How Stone Brewing Stormed its Way Into All 50 states
Stone Brewing doesn’t have a flagship beer.
The California-based brewery may have risen to recognition for its explosively hoppy India pale ales, but it has always embraced variety, leading to international growth over the past 21 years and the spot as the ninth largest craft brewer in the U.S. In September, Stone reached distribution in all 50 states with the addition of West Virginia, but CEO Dominic Engels says the company has no reason to stop growing.
“We feel that an inherent thirst for variety has always been part of our approach and is becoming even more relevant now,” Engels says. “I see craft continuing to grow; you want to see people stretch their arms and be able to touch a craft beer and I’m not sure that’s the case, so there’s some work to do there and I don’t think we’ve gotten everybody yet.”
Engels says Stone believes there’s a lot of opportunity in continuing to educate consumers about beer, and he thinks that the craft beer in the U.S. can double its 13 percent market share of total U.S. volume. For Stone, and for other craft breweries like it, reaching this goal can come from ubiquitous channel growth across independent and chain bars and restaurants, and on-premise and off-premise beer sales. And it can even come down to how the beer is packaged, as canned craft beer sales continue to outpace bottle growth, which Engels says can attract new consumers while presenting new beer drinking occasions from music festivals to farmers’ markets.
Even though Stone may have outgrown its “local” connotation in many markets that value that distinction in beer, Engels says the brand has reached a credibility standpoint with consumers to transcend that marker. To reach that point, the brewery, which now has locations in Richmond, Virginia, and Berlin, Germany in addition to its home market of Southern California, has always focused on freshness even as its volume and distribution grows.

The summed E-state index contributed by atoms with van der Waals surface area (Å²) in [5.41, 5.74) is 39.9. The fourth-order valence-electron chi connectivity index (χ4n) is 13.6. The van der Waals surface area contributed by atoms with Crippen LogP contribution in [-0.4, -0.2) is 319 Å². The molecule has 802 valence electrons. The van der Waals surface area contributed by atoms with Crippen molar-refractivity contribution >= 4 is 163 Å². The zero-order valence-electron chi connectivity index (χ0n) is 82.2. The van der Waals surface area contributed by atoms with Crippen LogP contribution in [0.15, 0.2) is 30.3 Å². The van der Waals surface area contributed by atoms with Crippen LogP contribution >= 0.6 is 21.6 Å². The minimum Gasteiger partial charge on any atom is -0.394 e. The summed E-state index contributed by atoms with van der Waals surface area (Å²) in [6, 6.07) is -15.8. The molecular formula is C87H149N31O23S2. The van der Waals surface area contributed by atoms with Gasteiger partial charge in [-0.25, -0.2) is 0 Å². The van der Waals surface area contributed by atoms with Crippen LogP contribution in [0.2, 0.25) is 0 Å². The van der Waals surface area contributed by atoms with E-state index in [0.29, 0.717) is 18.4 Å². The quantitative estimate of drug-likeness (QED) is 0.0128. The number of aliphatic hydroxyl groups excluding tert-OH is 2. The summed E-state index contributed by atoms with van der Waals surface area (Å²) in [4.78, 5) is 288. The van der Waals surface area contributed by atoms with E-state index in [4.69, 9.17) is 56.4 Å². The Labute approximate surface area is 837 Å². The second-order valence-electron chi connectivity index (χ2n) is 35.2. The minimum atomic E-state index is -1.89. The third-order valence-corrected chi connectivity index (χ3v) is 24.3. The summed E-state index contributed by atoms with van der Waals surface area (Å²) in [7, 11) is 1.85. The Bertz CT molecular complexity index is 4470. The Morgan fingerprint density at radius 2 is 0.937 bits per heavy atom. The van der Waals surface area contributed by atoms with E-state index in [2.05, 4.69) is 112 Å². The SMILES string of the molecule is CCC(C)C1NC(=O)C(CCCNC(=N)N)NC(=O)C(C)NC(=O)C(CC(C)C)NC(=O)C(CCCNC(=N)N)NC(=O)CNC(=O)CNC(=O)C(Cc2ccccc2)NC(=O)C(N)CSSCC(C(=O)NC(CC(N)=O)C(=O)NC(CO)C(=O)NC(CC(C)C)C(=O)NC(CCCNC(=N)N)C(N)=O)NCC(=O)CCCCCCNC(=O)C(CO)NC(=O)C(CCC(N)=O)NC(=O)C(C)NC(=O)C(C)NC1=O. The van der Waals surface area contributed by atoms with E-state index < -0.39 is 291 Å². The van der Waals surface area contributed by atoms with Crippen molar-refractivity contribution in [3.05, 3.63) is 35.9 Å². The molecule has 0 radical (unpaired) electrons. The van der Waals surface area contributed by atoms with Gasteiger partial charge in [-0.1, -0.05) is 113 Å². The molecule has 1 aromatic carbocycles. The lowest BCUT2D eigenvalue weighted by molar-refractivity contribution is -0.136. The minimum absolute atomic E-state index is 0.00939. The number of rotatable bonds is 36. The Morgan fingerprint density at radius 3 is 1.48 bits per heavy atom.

“We do a laundry list of things to make sure fresh beer gets to market everywhere,” Engels says. “I’m not sure how much the consumer always sees it, but I do see a strong thematic shift potentially coming where local will be mitigated by the idea of freshness. We’ve seen that for a long time and we continue to see that conversation be balanced between those two factors.”
Stone stamps a produced-on date for its bottles and cans, and its “Enjoy By” IPA series includes the date by which customers should consume the beer.
“Every consumer can see what Stone’s doing from a freshness basis,” Engels says. “I do think a brand like Enjoy By goes a long way to explaining that, but we have a lot more work to do.”
Aside from its lineup of six core, year-round offerings, Stone rotates its seasonal offerings with two beers per season, three times per year, alongside special releases. Along with its pale ales and IPAs, Engels says the brand gets a following for its stouts like the popular Xocoveza, an imperial stout inspired by Mexican hot chocolate brewed with cocoa, coffee, pasilla peppers, vanilla, cinnamon, and nutmeg.
“There are other breweries that have a fairly significant concentration in one beer within their portfolio, and Stone is taking a different approach,” Engels says. “We’re victims of our own curiosity, and we like to make different beers.”